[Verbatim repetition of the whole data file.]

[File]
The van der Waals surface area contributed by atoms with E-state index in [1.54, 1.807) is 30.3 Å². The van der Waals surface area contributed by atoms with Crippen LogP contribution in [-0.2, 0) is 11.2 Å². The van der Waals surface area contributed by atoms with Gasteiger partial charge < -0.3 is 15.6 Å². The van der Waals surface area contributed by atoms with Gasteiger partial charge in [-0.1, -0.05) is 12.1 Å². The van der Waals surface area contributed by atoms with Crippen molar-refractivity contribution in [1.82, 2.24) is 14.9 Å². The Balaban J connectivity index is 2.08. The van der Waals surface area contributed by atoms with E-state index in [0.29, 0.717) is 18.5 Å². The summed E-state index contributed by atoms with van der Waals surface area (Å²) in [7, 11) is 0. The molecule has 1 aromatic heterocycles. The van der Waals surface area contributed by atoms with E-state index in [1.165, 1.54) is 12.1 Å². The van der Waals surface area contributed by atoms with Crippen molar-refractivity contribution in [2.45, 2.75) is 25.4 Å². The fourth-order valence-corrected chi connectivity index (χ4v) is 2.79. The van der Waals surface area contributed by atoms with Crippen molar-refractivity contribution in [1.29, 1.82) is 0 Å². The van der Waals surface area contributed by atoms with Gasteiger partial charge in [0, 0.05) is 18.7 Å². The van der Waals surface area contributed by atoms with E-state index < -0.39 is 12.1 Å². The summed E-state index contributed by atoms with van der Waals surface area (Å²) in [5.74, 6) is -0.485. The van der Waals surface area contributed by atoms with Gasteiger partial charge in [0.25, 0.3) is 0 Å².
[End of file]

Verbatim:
The van der Waals surface area contributed by atoms with E-state index in [1.54, 1.807) is 30.3 Å². The van der Waals surface area contributed by atoms with Crippen LogP contribution in [-0.2, 0) is 11.2 Å². The van der Waals surface area contributed by atoms with Gasteiger partial charge < -0.3 is 15.6 Å². The van der Waals surface area contributed by atoms with Gasteiger partial charge in [-0.1, -0.05) is 12.1 Å². The van der Waals surface area contributed by atoms with Crippen molar-refractivity contribution in [1.82, 2.24) is 14.9 Å². The Balaban J connectivity index is 2.08. The van der Waals surface area contributed by atoms with E-state index in [0.29, 0.717) is 18.5 Å². The summed E-state index contributed by atoms with van der Waals surface area (Å²) in [7, 11) is 0. The molecule has 1 aromatic heterocycles. The van der Waals surface area contributed by atoms with E-state index in [1.165, 1.54) is 12.1 Å². The van der Waals surface area contributed by atoms with Crippen molar-refractivity contribution in [2.45, 2.75) is 25.4 Å². The fourth-order valence-corrected chi connectivity index (χ4v) is 2.79. The van der Waals surface area contributed by atoms with Crippen molar-refractivity contribution in [1.29, 1.82) is 0 Å². The van der Waals surface area contributed by atoms with Gasteiger partial charge in [0, 0.05) is 18.7 Å². The van der Waals surface area contributed by atoms with E-state index < -0.39 is 12.1 Å². The summed E-state index contributed by atoms with van der Waals surface area (Å²) in [5.74, 6) is -0.485. The van der Waals surface area contributed by atoms with Gasteiger partial charge in [0.25, 0.3) is 0 Å².